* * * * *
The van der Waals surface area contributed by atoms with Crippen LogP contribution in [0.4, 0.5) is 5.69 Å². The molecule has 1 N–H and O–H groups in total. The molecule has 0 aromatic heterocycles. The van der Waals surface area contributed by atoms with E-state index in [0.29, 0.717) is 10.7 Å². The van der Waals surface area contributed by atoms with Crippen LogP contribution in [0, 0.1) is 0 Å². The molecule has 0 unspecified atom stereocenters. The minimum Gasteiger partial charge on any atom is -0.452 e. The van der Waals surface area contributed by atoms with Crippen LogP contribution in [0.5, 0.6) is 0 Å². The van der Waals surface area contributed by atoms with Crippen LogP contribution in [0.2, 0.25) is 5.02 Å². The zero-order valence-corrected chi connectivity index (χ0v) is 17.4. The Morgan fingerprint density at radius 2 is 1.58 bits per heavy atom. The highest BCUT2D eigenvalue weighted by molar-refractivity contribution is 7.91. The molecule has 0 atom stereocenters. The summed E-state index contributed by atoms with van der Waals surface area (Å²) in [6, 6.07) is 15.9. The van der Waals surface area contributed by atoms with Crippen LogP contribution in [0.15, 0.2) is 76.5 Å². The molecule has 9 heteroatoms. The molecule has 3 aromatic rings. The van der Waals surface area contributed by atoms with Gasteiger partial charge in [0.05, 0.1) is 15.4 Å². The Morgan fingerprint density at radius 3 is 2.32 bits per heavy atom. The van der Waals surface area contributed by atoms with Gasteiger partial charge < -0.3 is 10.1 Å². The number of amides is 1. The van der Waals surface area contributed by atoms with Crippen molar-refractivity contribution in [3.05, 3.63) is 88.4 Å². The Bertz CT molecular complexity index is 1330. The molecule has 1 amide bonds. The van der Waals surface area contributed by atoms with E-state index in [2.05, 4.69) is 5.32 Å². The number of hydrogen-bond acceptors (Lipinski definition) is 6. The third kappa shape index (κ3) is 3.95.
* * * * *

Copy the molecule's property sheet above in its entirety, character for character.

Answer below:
The van der Waals surface area contributed by atoms with Crippen LogP contribution in [0.4, 0.5) is 5.69 Å². The molecule has 1 N–H and O–H groups in total. The molecule has 0 aromatic heterocycles. The van der Waals surface area contributed by atoms with E-state index in [0.29, 0.717) is 10.7 Å². The van der Waals surface area contributed by atoms with Crippen LogP contribution in [0, 0.1) is 0 Å². The molecule has 0 unspecified atom stereocenters. The minimum Gasteiger partial charge on any atom is -0.452 e. The van der Waals surface area contributed by atoms with Crippen LogP contribution in [0.5, 0.6) is 0 Å². The van der Waals surface area contributed by atoms with Crippen LogP contribution in [0.2, 0.25) is 5.02 Å². The zero-order valence-corrected chi connectivity index (χ0v) is 17.4. The Morgan fingerprint density at radius 2 is 1.58 bits per heavy atom. The highest BCUT2D eigenvalue weighted by molar-refractivity contribution is 7.91. The molecule has 0 atom stereocenters. The summed E-state index contributed by atoms with van der Waals surface area (Å²) in [6, 6.07) is 15.9. The van der Waals surface area contributed by atoms with Crippen LogP contribution in [0.15, 0.2) is 76.5 Å². The molecule has 9 heteroatoms. The molecule has 3 aromatic rings. The van der Waals surface area contributed by atoms with Gasteiger partial charge in [0.05, 0.1) is 15.4 Å². The Morgan fingerprint density at radius 3 is 2.32 bits per heavy atom. The van der Waals surface area contributed by atoms with Gasteiger partial charge < -0.3 is 10.1 Å². The number of amides is 1. The van der Waals surface area contributed by atoms with Crippen molar-refractivity contribution in [3.05, 3.63) is 88.4 Å². The Bertz CT molecular complexity index is 1330. The molecule has 1 amide bonds. The van der Waals surface area contributed by atoms with E-state index in [2.05, 4.69) is 5.32 Å². The number of hydrogen-bond acceptors (Lipinski definition) is 6. The third kappa shape index (κ3) is 3.95.